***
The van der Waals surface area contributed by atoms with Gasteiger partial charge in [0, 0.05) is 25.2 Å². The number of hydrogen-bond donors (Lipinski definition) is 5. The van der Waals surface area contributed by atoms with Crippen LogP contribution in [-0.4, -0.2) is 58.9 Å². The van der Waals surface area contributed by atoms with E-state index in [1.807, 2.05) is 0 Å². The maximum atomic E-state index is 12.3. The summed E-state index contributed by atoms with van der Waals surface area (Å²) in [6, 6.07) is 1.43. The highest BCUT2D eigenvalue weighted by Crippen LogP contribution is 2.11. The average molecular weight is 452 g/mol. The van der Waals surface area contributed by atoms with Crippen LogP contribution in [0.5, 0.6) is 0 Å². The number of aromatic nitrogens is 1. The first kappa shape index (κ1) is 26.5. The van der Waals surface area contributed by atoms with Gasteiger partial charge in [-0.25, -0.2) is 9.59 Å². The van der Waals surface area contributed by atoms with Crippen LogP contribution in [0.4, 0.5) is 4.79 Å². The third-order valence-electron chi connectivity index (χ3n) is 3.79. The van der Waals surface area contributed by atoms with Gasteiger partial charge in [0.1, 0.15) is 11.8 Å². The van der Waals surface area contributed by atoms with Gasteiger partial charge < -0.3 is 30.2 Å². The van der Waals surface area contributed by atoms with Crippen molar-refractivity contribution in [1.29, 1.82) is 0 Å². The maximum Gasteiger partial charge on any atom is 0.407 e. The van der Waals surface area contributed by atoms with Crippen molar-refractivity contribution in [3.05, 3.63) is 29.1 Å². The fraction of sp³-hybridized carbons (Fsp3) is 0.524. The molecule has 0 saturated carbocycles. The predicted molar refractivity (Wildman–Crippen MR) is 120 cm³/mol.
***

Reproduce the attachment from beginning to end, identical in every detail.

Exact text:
The van der Waals surface area contributed by atoms with Gasteiger partial charge in [0, 0.05) is 25.2 Å². The number of hydrogen-bond donors (Lipinski definition) is 5. The van der Waals surface area contributed by atoms with Crippen LogP contribution in [-0.4, -0.2) is 58.9 Å². The van der Waals surface area contributed by atoms with E-state index in [1.807, 2.05) is 0 Å². The maximum atomic E-state index is 12.3. The summed E-state index contributed by atoms with van der Waals surface area (Å²) in [6, 6.07) is 1.43. The highest BCUT2D eigenvalue weighted by Crippen LogP contribution is 2.11. The average molecular weight is 452 g/mol. The van der Waals surface area contributed by atoms with Crippen LogP contribution in [0.5, 0.6) is 0 Å². The number of aromatic nitrogens is 1. The first kappa shape index (κ1) is 26.5. The van der Waals surface area contributed by atoms with Gasteiger partial charge in [-0.25, -0.2) is 9.59 Å². The van der Waals surface area contributed by atoms with Crippen LogP contribution in [0.4, 0.5) is 4.79 Å². The third-order valence-electron chi connectivity index (χ3n) is 3.79. The van der Waals surface area contributed by atoms with Gasteiger partial charge in [0.1, 0.15) is 11.8 Å². The van der Waals surface area contributed by atoms with Gasteiger partial charge < -0.3 is 30.2 Å². The van der Waals surface area contributed by atoms with Crippen molar-refractivity contribution in [1.29, 1.82) is 0 Å². The maximum Gasteiger partial charge on any atom is 0.407 e. The van der Waals surface area contributed by atoms with Crippen molar-refractivity contribution in [3.05, 3.63) is 29.1 Å². The fraction of sp³-hybridized carbons (Fsp3) is 0.524. The molecule has 0 saturated carbocycles. The predicted molar refractivity (Wildman–Crippen MR) is 120 cm³/mol.